If you wish to do some organic gardening this year, my first suggestion would be to get a calendar. So many activities need to take place within certain dates, all in relation to the date of the last frost in your area. A calendar helps you to have an organized plan of action, will help you recall when certain things happened, and will keep you from missing important steps.
The first step in any organic garden is to start seeds. It is a good idea to start early- certain plants (like tomatoes and peppers) do best when grown indoors for 6 to 8 weeks before being moved outdoors. A more complete list of plants and seed starting times can be found on another page.
Determine the last frost date for your area. This is the date you will be transplanting most of your seedlings outdoors. Now count back 6 to 8 weeks on your calendar and mark a date- this is when you should start tomatoes and peppers. If it is too late in the season to start your seeds this early, do not panic! Even plants started outdoors will grow, they will simply be smaller and produce less.
To start seeds indoors you will need seed starting trays, seed starting soil mix, a fluorescent light or two, a small oscillating fan, and a seed starting/transplanting fertilizer. Seed starting trays often come with a humidity dome to help keep the soil moist while the seeds germinate. They often also include little white plastic tags used to label your seedlings.
Using a commercially available seed starting mix will prevent most problems with weeds and seedling disease. Pre-moisten the soil and fill the seed trays to the top. If the soil drips when squeezed, you have it a little too wet. Add your seeds as directed on the seed package. Correctly label each seed section, add the humidity dome, and record on your calendar what seeds you have started today.
Most seeds will germinate at room temperature, and most seeds will sprout in 7 to 14 days. After the first sprouts appear, position the fluorescent light a couple of inches above the humidity dome. The fluorescent light should be kept on 18 to 24 hours a day. After all of the seeds have sprouted, you can remove the humidity dome. Always keep the seedlings within 12 inches from the light.
Plants breath through tiny holes in their leaves and depend on air movement to exchange gasses. An oscillating fan placed a couple feet back will accomplish this, and will also help thicken the stems to support more weight.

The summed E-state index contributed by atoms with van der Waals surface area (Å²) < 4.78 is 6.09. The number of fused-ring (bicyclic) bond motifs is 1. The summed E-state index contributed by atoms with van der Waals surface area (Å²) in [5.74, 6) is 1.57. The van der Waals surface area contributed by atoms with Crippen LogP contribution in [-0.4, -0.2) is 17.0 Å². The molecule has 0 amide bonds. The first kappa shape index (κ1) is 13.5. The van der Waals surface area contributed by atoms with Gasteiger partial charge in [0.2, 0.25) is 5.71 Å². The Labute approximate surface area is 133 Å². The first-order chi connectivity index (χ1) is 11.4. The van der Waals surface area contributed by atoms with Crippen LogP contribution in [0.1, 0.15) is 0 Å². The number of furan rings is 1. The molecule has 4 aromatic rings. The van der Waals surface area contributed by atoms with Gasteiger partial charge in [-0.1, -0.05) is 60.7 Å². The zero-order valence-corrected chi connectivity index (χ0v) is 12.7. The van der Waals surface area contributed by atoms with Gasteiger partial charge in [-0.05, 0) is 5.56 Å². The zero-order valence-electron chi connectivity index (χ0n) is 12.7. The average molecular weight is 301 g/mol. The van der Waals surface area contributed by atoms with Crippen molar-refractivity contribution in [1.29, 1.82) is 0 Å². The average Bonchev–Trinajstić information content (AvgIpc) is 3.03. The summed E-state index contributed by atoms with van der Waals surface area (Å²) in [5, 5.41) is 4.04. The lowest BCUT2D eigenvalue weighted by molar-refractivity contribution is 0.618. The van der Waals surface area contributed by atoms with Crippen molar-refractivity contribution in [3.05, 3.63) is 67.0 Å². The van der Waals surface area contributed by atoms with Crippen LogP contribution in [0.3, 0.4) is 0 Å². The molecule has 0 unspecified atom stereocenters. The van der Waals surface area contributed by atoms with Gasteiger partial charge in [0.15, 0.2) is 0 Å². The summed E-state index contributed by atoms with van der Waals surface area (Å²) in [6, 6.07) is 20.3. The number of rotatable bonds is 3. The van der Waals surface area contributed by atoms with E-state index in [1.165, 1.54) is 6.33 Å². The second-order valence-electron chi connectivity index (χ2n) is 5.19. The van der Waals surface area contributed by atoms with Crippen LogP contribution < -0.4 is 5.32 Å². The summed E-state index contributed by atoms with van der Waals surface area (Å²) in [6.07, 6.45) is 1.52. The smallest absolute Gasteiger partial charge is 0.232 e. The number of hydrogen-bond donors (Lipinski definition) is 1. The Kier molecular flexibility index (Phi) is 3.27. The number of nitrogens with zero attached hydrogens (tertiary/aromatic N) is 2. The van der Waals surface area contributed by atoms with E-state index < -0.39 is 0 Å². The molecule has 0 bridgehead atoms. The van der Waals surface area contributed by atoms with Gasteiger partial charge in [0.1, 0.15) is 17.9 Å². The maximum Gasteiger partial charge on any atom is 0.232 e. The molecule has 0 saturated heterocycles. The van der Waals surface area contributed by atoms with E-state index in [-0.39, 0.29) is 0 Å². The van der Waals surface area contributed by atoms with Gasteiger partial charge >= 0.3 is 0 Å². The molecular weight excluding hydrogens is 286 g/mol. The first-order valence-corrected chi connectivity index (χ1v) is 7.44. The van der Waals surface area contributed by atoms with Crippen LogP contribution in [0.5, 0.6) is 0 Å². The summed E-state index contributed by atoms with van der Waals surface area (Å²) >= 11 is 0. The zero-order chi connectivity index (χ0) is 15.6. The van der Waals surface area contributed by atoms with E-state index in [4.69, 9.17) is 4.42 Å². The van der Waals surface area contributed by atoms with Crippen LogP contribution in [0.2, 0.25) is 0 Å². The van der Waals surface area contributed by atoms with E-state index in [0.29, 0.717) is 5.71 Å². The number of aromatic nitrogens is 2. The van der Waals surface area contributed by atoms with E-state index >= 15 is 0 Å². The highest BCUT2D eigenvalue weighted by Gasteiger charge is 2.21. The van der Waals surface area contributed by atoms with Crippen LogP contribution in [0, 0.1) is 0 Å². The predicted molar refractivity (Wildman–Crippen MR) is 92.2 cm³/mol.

When the seedlings are 14 days old or so, they are ready for some plant food. I have lots of information on fertilizer on my organic gardening home page if you would like a better understanding, but here are the basics...
All fertilizers are made of Nitrogen, Phosphorus, and Potassium (also written N-P-K). All fertilizers display 3 numbers which represent the ratio of these three nutrients and the strength of the fertilizer. You don't want to burn your new seedlings, so all three numbers should be small (less than 20).
Your new seedlings will be using lots of Phosphorus to grow new roots, so the middle number (P) should be the highest of the three numbers. You should fertilize your seedlings every two weeks until you plant them outdoors. Writing the date you first feed them on your calendar will help you keep a good schedule.
When you begin fertilizing your seedlings, it is also a good time to thin them out to one plant per container.
After 4 to 6 weeks your seedlings should be several inches tall and may be ready for a bigger container- however, transplanting is not always necessary. If your seedlings show no signs of stress (dead spots or discoloration) you may decide to plant them from the seed trays directly into your organic garden.
To keep costs down, I use cheap 4 oz plastic disposable cups. With scissors, cut small slivers from the bottom of the cup for drainage (in case of over-watering).
Fill the cups with about one inch of pre-moistened soil. Carefully pop the seedlings out of the seed tray and place them in the cups. Add pre-moistened soil around the sides of the seedlings and gently firm the soil.
With a permanent marker correctly label each cup for future reference. This will be the only time you need to transplant your seedlings before being placed in your organic garden.
Seedlings indoors are kept rather comfortable. Outdoors the wind is stronger, the nights are colder, and the sun is much brighter. These are enough to kill young plants moved directly into the garden. You can greatly increase your success rate by providing your transplants with some "in between" conditions for a week before planting them in your garden.
One common way of doing this is to place the plants in a cold frame. Another idea is to move the plants outdoors for a couple of hours each day, giving them more and more exposure each day. Finally, you could place them directly into your organic garden, mulch well, and use some kind of crop cover.
While you are still caring for your seedlings indoors, it is a good time to begin preparing your organic garden bed. In this way, as you arrive at the transplant dates written on your calendar, the seedlings can be moved into the garden outdoors with little effort.